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I am trying to set up a local copy of a production Wordpress blog. On production, I am a user but not an admin, so I am trying to change myself to an admin locally. I was following the directions on this blog post to make myself an admin, so I performed the following SQL queries:

INSERT INTO usermeta(user_id,meta_key,meta_value) VALUES(376, 'wp_capabilities', 'a:1:{s:13:"administrator";b:1;}');
INSERT INTO usermeta(user_id,meta_key,meta_value) VALUES(376, 'wp_user_level', 10);

Then I cleared my browser cookies and logged in again, but when I tried to navigate to http://localhost/wp-admin I still got "You do not have sufficient permissions to access this page." I even went so far as to delete my APC cache files and reload Nginx and PHP-FPM, which also didn't change anything. Does anyone know of anything else to try?

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  • What version of WordPress are you running? Commented Oct 26, 2012 at 21:35

3 Answers 3

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To set the capabilities and user_level your meta_key value needs to match your database prefix. By default this is wp_ (resulting in wp_capabilities and wp_user_level) however it would be different in your case as you don't have a prefix. The proper capabilities value is a:1:{s:13:"administrator";s:1:"1";}.

-- delete any existing values for this user
DELETE FROM usermeta WHERE user_id=376 AND (meta_key LIKE '%capabilities' OR meta_key LIKE '%user_level')
-- insert the capabilities and user_level for user_id 376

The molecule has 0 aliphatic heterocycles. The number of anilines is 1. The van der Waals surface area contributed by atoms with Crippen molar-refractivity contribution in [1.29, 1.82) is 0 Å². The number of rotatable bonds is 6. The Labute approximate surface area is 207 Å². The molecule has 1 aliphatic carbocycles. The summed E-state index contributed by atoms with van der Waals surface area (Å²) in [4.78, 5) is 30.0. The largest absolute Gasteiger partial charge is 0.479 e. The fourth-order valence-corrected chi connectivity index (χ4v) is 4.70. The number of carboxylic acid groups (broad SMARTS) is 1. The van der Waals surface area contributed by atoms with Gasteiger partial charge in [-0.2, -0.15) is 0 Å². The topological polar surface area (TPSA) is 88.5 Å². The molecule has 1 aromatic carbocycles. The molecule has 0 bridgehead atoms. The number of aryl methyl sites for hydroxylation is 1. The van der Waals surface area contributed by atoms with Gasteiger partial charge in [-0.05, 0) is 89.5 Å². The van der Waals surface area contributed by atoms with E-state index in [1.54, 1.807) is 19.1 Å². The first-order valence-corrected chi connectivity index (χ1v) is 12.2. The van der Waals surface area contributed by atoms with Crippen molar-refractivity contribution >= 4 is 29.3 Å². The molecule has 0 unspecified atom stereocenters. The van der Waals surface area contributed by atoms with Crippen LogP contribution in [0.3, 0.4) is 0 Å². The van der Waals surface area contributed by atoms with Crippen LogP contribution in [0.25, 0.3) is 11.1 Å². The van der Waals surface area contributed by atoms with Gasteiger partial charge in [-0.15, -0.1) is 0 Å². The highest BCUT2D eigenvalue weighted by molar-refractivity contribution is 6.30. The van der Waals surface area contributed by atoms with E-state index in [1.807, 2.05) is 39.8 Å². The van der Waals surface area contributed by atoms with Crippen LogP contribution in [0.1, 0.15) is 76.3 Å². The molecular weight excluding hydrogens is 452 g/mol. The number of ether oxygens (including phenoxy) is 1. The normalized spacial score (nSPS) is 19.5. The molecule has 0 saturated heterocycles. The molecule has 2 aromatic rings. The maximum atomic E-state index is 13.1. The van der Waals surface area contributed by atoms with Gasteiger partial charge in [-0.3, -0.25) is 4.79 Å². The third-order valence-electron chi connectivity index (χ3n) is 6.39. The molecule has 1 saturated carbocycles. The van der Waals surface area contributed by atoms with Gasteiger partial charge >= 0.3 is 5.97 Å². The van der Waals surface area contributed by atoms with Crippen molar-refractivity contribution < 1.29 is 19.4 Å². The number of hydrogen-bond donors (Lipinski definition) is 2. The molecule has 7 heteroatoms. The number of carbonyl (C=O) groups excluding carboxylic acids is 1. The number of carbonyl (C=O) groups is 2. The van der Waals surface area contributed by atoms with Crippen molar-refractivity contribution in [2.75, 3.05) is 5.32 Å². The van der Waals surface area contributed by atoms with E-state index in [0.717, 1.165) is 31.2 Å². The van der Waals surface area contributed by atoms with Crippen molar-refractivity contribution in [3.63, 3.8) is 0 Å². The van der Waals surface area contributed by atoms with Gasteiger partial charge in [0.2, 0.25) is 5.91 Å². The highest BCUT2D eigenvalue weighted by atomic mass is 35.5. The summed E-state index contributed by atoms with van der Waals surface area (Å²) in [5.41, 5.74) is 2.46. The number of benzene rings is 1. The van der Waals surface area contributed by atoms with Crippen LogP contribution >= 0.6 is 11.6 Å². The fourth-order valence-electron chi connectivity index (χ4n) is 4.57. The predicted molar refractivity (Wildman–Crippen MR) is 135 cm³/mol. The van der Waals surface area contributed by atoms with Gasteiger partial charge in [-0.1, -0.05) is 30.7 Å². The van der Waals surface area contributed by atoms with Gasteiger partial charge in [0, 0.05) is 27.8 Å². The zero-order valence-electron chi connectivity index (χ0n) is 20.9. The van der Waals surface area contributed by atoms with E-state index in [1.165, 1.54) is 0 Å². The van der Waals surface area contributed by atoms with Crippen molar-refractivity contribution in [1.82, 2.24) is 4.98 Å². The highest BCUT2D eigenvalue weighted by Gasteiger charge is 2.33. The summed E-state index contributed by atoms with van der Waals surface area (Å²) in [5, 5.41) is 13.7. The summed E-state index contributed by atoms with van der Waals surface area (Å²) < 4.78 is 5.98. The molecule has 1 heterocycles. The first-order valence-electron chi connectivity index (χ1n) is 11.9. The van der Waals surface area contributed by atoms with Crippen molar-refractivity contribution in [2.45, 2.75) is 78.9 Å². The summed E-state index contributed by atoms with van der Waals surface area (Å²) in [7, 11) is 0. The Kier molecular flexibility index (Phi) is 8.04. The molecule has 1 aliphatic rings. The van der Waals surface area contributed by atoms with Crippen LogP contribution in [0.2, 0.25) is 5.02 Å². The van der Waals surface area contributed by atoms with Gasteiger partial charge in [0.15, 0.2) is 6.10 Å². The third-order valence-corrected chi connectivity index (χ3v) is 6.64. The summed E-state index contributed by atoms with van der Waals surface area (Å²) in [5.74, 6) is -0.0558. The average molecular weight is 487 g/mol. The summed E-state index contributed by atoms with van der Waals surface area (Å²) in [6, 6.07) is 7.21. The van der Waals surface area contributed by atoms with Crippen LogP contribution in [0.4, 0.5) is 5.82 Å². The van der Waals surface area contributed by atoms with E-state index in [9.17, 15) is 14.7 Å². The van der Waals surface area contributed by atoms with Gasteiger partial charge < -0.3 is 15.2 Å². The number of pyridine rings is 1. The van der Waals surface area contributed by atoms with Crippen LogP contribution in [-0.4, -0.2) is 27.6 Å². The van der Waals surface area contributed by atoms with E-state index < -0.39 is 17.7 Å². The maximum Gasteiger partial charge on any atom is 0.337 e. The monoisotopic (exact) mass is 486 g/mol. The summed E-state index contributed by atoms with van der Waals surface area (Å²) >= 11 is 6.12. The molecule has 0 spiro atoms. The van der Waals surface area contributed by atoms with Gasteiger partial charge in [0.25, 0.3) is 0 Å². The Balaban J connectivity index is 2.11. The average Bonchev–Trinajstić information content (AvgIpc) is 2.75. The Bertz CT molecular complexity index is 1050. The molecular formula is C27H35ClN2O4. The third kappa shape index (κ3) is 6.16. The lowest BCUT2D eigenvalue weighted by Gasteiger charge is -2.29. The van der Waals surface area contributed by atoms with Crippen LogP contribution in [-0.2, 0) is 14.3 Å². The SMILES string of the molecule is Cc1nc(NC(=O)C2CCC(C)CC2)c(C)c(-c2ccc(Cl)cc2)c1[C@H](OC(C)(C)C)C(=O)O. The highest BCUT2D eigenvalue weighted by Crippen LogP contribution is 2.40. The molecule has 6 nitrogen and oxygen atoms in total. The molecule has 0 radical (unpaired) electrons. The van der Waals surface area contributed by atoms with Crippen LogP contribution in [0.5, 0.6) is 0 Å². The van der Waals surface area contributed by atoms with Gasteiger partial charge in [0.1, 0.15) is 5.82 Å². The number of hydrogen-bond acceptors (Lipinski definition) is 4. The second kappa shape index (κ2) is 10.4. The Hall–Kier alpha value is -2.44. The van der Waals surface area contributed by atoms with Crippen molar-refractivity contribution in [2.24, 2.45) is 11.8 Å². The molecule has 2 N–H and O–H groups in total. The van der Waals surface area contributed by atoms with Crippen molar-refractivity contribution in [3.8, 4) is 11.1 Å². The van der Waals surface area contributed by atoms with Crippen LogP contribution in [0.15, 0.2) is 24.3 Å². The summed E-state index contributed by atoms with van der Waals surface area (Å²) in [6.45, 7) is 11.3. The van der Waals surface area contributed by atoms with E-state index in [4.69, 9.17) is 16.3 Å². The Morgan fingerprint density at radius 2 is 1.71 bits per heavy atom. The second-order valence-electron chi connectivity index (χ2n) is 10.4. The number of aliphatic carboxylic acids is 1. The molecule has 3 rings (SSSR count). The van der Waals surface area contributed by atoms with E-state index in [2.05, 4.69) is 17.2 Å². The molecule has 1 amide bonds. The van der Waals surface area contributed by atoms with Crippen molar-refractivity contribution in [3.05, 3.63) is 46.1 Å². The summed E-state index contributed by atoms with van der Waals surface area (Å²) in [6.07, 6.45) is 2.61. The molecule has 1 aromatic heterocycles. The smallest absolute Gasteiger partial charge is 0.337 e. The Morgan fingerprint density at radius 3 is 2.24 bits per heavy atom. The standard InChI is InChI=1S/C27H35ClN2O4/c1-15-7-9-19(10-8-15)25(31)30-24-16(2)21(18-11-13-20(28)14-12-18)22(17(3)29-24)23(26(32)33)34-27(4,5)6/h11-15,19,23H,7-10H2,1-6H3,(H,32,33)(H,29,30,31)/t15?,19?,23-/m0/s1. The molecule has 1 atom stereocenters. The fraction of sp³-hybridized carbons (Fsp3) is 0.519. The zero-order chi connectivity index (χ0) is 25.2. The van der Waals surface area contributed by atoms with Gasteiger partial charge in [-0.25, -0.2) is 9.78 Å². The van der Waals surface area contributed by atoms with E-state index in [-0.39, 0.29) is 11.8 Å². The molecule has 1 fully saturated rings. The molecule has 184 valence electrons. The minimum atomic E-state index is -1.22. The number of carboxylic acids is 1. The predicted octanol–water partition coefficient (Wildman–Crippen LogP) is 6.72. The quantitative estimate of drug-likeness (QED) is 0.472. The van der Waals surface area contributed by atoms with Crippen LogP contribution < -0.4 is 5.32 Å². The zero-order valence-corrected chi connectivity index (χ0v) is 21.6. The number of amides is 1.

INSERT INTO usermeta(user_id,meta_key,meta_value) VALUES(376, 'capabilities', 'a:1:{s:13:"administrator";s:1:"1";}');
INSERT INTO usermeta(user_id,meta_key,meta_value) VALUES(376, 'user_level', 10);
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Here is how to change assign a User to the Admin Role in WordPress using MySQL statements:

-- Look at the field called "id" in the result set
---
select * from wp_users
where user_login = 'WORDPRESS_USERNAME_GOES_HERE';

-- Substitute the above "id" value in the "user_id" field below.
-- This is an integer value so do not use quotes around it
-- For example if the above "id" is the value 10 then the resulting line would be: where user_id = 10
-- 
update wp_usermeta
set meta_value = 'a:1:{s:13:"administrator";s:1:"1";}'
where user_id = USER_ID_GOES_HERE
and meta_key = 'wp_capabilities';

-- Lastly execute this statement remembering to substitute the same "id" value
update wp_usermeta
set meta_value = '10'
where user_id = USER_ID_GOES_HERE
and meta_key = 'wp_user_level';
4

If you have already have your username and password then you just need to update capability and role into database.

Go to wp_user table and locate your ID from there i.e. in my case its 2. And then go to wp_usermeta and look for meta_key = wp_capabilities and user_id - 2. Edit that row and change meta_value to

a:1:{s:13:"administrator";s:1:"1";}.

Again go for meta_key = wp_user_level and user_id = 2. Edit that row and change meta_value to 10. Don't change other rows where user_id is not your own.

See my wp_users table. Look for the ID

See my wp_usermeta table. Look for capabilities and roles

Two queries will be fired something like these:

UPDATE `wp_usermeta` SET `meta_value` = '10' WHERE `wp_usermeta`.`umeta_id` =27;

UPDATE `wp_usermeta` SET `meta_value` = 'a:1:{s:13:"administrator";s:1:"1";}' WHERE `wp_usermeta`.`umeta_id` =26;
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  • Thanks so much for the answer. I noticed that the table in your example is called wp_usermeta and my table is just called usermeta. Does that make a difference? Edit: Forgot to mention that I have already tried what you are suggesting.
    – amandawulf
    Commented Oct 26, 2012 at 21:48
  • No. My wordpress is being setup with prefix wp_. Well in your case its not. Commented Oct 26, 2012 at 21:49
  • It does matter, the meta_key has to match your prefix, so if you are using wp_ then it would be wp_capabilities... I have never had an empty prefix, but it would presumably just be capabilities and user_level for the meta_key Commented Oct 27, 2012 at 0:22

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